Wednesday, March 28, 2012

The Signet & AE-1

The journey into Cruickshank Park was one filled with ducks, geese, screaming kids, and some okay photo opportunities.  I should get a longer lens for my camera as a "JUST IN CASE" scenario.  Today was one of those days.  Geese attacking ducks on the water, seagulls fighting ducks for bread, and pigeons landing on the railings.  With a 24mm lens on my AE-1 and a 44mm on the Signet, it just didn't seem right that I try for some action shots, but I did anyway..  I believe I got some, but it's hard to tell on the negatives. 
I haven't been taking my digital camera along, as I haven't felt the urges to shoot some IR right now.  Trying to pack light at work these past couple of days.
Tomorrow will be no different, with a choice of a Yashica Electro G35 on the table, along with, I think, my Kalimar A (Welmy 2), it should be a fun and interesting day.

There was a man at the park who was feeding the ducks and geese, although the signs there clearly state.. "DO NOT FEED THE BIRDS!"
Well, nobody, apparently, reads those signs, because they all feed the damn ducks and geese!

This gentleman, it's not the first time that I've photographed him feeding the birds, actually spends a fair amount of time, not just feeding the birds, but relaxing with them.  It's pretty interesting to see the birds pretty much landing on him to get to the food in his hands and bag.
Between feeding the ducks and geese bread, which the 'gulls are more than willing to dive in to get, he tosses a handful or three of wild-bird seed out.
The pigeons love it, as do the ducks, as I watched them shovel 
beak full after beak full of the stuff down their own gullets.

 Here is a photo of a gull diving down to get to a piece of bread in the water.  Sadly, I missed the shot by a mere moment.  I was on the trigger just a split second too early to capture the gull splashing down onto the river to collect the bread.
I tried a couple of times to capture it, but was moments too late.  I should bring a longer lens to try it again, but there's no reason to say that I'll be successful next time, just because of the longer lens..  Maybe more light will help, as the day was badly overcast!
I like to find different structures in nature.  This almost reminds me of a multi-story building with balconies.  Maybe I'm looking too far into this.
Now this is an oddity.   I wasn't sure if this is a shopping cart that is upturned in the water, but without the basket attached, and therefore just the wheeled carriage, or if this was something else, like a dolly.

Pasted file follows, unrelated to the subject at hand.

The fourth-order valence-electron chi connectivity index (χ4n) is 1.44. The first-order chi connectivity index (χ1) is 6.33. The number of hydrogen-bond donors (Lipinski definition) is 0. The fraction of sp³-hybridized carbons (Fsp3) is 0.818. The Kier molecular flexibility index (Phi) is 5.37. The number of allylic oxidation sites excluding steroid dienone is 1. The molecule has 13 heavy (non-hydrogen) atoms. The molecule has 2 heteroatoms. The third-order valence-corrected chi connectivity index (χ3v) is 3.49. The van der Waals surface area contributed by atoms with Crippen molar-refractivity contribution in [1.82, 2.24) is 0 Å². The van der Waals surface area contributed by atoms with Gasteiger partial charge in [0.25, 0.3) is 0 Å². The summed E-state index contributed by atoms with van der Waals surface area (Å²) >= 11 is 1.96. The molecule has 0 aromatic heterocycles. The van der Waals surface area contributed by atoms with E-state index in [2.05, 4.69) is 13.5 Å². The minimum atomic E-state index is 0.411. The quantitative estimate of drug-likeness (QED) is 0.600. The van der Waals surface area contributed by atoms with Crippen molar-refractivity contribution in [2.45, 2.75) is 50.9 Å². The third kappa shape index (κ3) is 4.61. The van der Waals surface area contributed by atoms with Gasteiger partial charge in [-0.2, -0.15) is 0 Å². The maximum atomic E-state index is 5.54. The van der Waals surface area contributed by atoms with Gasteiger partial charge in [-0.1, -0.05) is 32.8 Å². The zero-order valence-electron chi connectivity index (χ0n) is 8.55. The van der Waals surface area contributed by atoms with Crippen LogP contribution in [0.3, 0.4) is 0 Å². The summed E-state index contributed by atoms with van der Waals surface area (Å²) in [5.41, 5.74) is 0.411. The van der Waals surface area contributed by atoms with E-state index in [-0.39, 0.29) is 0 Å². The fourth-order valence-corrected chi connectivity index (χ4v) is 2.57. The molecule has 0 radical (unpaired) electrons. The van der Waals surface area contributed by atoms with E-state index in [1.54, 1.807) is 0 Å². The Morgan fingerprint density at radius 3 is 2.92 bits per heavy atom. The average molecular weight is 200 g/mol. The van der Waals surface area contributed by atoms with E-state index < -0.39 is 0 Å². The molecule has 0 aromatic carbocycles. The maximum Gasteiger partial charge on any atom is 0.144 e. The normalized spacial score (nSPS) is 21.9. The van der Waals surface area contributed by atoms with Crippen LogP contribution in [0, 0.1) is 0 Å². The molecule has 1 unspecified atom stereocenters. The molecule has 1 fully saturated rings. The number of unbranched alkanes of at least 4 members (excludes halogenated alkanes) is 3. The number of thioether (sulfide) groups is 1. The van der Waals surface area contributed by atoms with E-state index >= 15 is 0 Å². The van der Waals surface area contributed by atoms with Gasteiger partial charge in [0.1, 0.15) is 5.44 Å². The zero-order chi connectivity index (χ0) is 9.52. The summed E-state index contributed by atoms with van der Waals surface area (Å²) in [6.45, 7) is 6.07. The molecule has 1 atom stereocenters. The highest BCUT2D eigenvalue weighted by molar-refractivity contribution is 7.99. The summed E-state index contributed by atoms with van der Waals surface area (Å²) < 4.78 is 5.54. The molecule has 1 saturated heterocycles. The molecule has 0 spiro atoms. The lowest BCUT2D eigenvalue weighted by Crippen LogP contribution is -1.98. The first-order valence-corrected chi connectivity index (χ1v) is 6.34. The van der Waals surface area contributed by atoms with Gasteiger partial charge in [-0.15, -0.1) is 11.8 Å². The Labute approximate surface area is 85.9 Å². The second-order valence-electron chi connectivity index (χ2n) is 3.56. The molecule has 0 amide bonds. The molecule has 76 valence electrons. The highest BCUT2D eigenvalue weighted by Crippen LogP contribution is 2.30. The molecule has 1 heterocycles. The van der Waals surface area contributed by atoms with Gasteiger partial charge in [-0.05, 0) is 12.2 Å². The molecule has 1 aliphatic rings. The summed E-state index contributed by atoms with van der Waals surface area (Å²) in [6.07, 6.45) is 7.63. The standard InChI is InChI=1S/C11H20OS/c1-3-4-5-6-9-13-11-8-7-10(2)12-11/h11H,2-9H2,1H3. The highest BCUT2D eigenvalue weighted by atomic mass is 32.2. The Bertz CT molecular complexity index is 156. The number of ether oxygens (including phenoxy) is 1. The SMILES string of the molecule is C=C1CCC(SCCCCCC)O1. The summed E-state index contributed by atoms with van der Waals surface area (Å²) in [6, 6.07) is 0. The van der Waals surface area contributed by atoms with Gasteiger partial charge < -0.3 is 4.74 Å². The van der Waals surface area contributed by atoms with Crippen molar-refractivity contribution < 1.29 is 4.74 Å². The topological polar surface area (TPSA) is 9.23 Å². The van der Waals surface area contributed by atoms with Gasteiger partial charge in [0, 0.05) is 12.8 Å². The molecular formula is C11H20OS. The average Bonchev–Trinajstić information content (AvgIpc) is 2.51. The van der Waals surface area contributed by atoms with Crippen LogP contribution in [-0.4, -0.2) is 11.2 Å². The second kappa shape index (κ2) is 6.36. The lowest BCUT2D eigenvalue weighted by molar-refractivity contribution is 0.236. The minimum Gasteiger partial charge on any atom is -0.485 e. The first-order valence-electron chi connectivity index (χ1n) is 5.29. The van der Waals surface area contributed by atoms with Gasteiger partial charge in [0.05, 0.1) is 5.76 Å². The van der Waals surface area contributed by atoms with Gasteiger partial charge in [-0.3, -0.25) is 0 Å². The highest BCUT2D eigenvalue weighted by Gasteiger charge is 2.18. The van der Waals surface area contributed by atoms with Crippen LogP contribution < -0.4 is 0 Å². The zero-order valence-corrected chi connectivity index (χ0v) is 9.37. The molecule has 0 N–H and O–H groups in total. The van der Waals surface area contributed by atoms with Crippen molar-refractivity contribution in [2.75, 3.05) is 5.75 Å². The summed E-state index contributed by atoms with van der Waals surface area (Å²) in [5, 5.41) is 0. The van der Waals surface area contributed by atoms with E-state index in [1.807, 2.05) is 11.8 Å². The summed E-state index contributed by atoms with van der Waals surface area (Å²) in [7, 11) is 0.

All I do know is that it's tossed into the river, as if the water should remove the garbage from our shores.
It's quite depressing that people actually do this, and ruin our fresh water drinking supply. I don't now if they realize that without fresh clean water, we will be in some serious trouble!
This now leads to the side story of the Kodak Signet 35.  I'm actually rather impressed with this little rangefinder.  It needs a little bit of work, as the rangefinder is slightly off, and you can barely see it in the viewfinder, but if used as a zone-focusing camera, you can actually get some very sharp images.
The 44mm ƒ/3.5 Ektar lens is quite remarkably sharp, and considering it is a triplet lets, renders some nice smooth out of focus areas.  Mind you, their latest film like, Ektar, it just makes sense!
I'm used to a lot of these older lenses causing swirly bokeh instead of smooth and straight, which this lens actually does, and is a nice change!  Don't get me wrong, I do like swirly bokeh, but not all the time, as some lenses have a habit of rendering.
A little bit a over-exposure, and a silver film pressure plate, and you get some amazing bloom!  It begins to make it feel almost like an IR film.  The Anti-Halation layer, which is not present on this film, would help to prevent this form of bloom.  For some, it is not liked.  I really like this bloom!

Although I'm just starting to get familiar with this camera, I think it, and I, will have a very long relationship with each other.  The lens is just awesomely sharp, has a close-focus of 2 feet (almost unheard of with rangefinders) which is actually really easy to adjust for parallax, considering the actual way that this camera is laid out.

I think that using this camera along side an SLR will be a winning combination, regardless of what SLR that would be.  Besides having to get the rangefinder adjusted so I that it is actually being projected into the viewfinder, a similar problem I am having with my Konica S2, it works splendid as a zone-focusing camera.

 River Over-pass, Lawrence Ave. West @ Weston Road.

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